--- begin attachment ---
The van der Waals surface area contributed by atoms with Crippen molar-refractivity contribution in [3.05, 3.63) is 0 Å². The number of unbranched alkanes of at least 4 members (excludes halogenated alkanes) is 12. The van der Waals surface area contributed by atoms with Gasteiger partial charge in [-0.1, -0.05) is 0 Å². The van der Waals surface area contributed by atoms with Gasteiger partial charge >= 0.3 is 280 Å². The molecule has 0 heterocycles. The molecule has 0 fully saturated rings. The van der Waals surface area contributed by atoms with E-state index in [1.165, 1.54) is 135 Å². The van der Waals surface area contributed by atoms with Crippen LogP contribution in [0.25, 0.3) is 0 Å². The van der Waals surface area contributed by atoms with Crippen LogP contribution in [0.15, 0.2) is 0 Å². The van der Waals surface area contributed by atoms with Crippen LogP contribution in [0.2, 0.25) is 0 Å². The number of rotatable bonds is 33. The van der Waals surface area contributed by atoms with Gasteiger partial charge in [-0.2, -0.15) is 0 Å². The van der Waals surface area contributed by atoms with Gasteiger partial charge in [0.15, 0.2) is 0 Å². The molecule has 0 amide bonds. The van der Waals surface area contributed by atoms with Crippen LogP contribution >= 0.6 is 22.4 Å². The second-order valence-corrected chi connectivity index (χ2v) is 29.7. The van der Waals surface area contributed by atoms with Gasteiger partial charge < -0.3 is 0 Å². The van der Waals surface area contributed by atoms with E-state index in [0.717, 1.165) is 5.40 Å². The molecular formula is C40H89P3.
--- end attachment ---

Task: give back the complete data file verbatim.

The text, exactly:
The van der Waals surface area contributed by atoms with Crippen molar-refractivity contribution in [3.05, 3.63) is 0 Å². The number of unbranched alkanes of at least 4 members (excludes halogenated alkanes) is 12. The van der Waals surface area contributed by atoms with Gasteiger partial charge in [-0.1, -0.05) is 0 Å². The van der Waals surface area contributed by atoms with Gasteiger partial charge >= 0.3 is 280 Å². The molecule has 0 heterocycles. The molecule has 0 fully saturated rings. The van der Waals surface area contributed by atoms with E-state index in [1.165, 1.54) is 135 Å². The van der Waals surface area contributed by atoms with Crippen LogP contribution in [0.25, 0.3) is 0 Å². The van der Waals surface area contributed by atoms with Crippen LogP contribution in [0.15, 0.2) is 0 Å². The van der Waals surface area contributed by atoms with Crippen LogP contribution in [0.2, 0.25) is 0 Å². The number of rotatable bonds is 33. The van der Waals surface area contributed by atoms with Gasteiger partial charge in [-0.2, -0.15) is 0 Å². The van der Waals surface area contributed by atoms with Gasteiger partial charge in [0.15, 0.2) is 0 Å². The molecule has 0 amide bonds. The van der Waals surface area contributed by atoms with Crippen LogP contribution >= 0.6 is 22.4 Å². The second-order valence-corrected chi connectivity index (χ2v) is 29.7. The van der Waals surface area contributed by atoms with Gasteiger partial charge < -0.3 is 0 Å². The van der Waals surface area contributed by atoms with E-state index in [0.717, 1.165) is 5.40 Å². The molecular formula is C40H89P3.